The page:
Many critics of Rosenberg have claimed that he confuses different spheres. Chaim Shein argues that the Rambam is talking only about criminal law – i.e., “public law,” rather than the sphere of the individual. Yitzchak Englard maintains that temporary legislation and emergency measures may also apply to the sphere of private law, but explains that in the Rambam's view an “emergency measure” is intended not to solve the problem of an exceptional case, but rather to deal with general social needs, as per the circumstances at the time. A “hora'at sha'ah,” Englard asserts, is a general enactment that applies to everyone at that time; it does not address the specific needs of individuals.

 

In response, Rosenberg argues that the Rambam adopts a similar measure in individual spheres, too, such as the laws of evidence in a legal conflict, where he awards the judge authority to adapt the law to the specific case at hand:

 

A judge may adjudicate cases involving monetary law based on factors that he is inclined to regard as true and concerning which he feels strongly in his heart are correct even though he does not have proof of the matters. Needless to say, that if he personally knows that a matter is true, he may judge the case according to his knowledge. (“Laws of Sanhedrin,” 24:1)[6]

 

The laws of evidence usually follow very well-defined, formal definitions. However, when a judge feels that the formal laws of evidence fail to access the truth, in a given situation, he must set the formal requirements aside and address the matter in a non-formal way – thereby adopting a sort of private “temporary measure.” (The Rambam does add that in our times, owing to the deterioration of the standards of the generations, judges must limit their considerations and decisions to the formal dimension only.)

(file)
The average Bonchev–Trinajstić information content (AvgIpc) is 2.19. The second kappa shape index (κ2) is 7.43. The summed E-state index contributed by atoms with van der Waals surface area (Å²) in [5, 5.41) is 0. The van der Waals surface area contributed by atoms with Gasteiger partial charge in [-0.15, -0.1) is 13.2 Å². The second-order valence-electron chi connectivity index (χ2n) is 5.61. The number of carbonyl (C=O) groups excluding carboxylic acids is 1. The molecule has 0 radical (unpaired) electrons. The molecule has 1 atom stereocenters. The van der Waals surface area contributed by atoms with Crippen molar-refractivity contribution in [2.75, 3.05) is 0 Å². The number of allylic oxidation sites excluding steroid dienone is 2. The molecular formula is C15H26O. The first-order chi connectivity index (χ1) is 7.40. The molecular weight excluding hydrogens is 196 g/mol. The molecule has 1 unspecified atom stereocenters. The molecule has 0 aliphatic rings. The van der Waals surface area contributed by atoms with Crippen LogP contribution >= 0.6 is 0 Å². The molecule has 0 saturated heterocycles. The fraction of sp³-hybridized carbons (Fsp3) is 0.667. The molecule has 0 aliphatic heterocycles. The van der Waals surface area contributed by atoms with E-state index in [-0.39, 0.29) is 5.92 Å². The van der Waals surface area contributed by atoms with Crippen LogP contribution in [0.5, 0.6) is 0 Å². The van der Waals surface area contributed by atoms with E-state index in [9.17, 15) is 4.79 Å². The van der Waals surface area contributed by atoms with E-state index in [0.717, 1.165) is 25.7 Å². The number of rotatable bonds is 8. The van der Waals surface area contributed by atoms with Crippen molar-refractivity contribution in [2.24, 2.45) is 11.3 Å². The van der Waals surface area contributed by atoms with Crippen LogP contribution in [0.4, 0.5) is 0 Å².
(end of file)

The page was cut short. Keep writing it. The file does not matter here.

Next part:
In any event, Prof. Yaakov Levinger points out that the Rambam's use of the non-formalist principle is limited. He does not apply the principle to the matter of the actual conflict between the two parties, but only to types of evidence permissible. The judge cannot decide that X, while technically innocent of any wrongdoing, will be required to pay Y, out of some non-formal consideration. The special authority that the Rambam grants to the judge allows him to rely on his intuition and experience only in clarifying the reliability of the witnesses and the evidence.

 

Levinger adds further that in the Guide, the Rambam is not discussing laws governing inter-personal relations, but rather man-God relations – i.e., matters of religious ritual. In this area, he explains, the Rambam does indeed believe that a person may deviate from the general normative practice if it harms him. He relies on the letter cited by Rosenthal, in which the Rambam rules that there is no individual who is permitted to listen to music. Levinger notes that in the “Laws of the Foundations of the Torah” (7:4), the Rambam himself writes that the prophets achieve a state of prophecy through listening to music. Hence he concludes that the Rambam actually supports, as it were, deviation from the general framework of Halakha in the case of individuals to whom the framework is not suited – even though he goes to great lengths to conceal this view.